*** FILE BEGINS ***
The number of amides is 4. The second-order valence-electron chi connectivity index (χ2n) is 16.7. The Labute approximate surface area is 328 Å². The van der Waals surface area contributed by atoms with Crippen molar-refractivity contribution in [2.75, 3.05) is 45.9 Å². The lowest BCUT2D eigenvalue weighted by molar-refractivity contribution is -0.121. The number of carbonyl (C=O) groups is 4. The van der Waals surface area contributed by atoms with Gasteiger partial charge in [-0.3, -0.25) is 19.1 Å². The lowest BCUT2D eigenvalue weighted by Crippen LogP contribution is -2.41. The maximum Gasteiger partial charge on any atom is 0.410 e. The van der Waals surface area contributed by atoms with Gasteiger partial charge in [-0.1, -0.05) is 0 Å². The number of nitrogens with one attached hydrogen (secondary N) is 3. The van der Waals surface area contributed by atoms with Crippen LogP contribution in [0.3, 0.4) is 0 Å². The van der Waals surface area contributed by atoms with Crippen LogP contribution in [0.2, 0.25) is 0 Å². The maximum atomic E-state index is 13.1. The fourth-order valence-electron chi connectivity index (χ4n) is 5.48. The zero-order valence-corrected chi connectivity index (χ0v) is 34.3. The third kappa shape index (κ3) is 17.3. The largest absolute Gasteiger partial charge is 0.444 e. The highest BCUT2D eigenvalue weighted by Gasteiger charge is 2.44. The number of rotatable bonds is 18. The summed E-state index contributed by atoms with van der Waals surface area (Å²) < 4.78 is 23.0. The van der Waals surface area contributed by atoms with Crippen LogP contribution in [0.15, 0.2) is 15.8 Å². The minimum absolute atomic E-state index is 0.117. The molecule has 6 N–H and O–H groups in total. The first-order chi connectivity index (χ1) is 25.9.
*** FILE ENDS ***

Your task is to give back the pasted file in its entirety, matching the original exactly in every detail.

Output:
The number of amides is 4. The second-order valence-electron chi connectivity index (χ2n) is 16.7. The Labute approximate surface area is 328 Å². The van der Waals surface area contributed by atoms with Crippen molar-refractivity contribution in [2.75, 3.05) is 45.9 Å². The lowest BCUT2D eigenvalue weighted by molar-refractivity contribution is -0.121. The number of carbonyl (C=O) groups is 4. The van der Waals surface area contributed by atoms with Gasteiger partial charge in [-0.3, -0.25) is 19.1 Å². The lowest BCUT2D eigenvalue weighted by Crippen LogP contribution is -2.41. The maximum Gasteiger partial charge on any atom is 0.410 e. The van der Waals surface area contributed by atoms with Gasteiger partial charge in [-0.1, -0.05) is 0 Å². The number of nitrogens with one attached hydrogen (secondary N) is 3. The van der Waals surface area contributed by atoms with Crippen LogP contribution in [0.3, 0.4) is 0 Å². The van der Waals surface area contributed by atoms with Crippen LogP contribution in [0.2, 0.25) is 0 Å². The maximum atomic E-state index is 13.1. The fourth-order valence-electron chi connectivity index (χ4n) is 5.48. The zero-order valence-corrected chi connectivity index (χ0v) is 34.3. The third kappa shape index (κ3) is 17.3. The largest absolute Gasteiger partial charge is 0.444 e. The highest BCUT2D eigenvalue weighted by Gasteiger charge is 2.44. The number of rotatable bonds is 18. The summed E-state index contributed by atoms with van der Waals surface area (Å²) < 4.78 is 23.0. The van der Waals surface area contributed by atoms with Crippen LogP contribution in [0.15, 0.2) is 15.8 Å². The minimum absolute atomic E-state index is 0.117. The molecule has 6 N–H and O–H groups in total. The first-order chi connectivity index (χ1) is 25.9.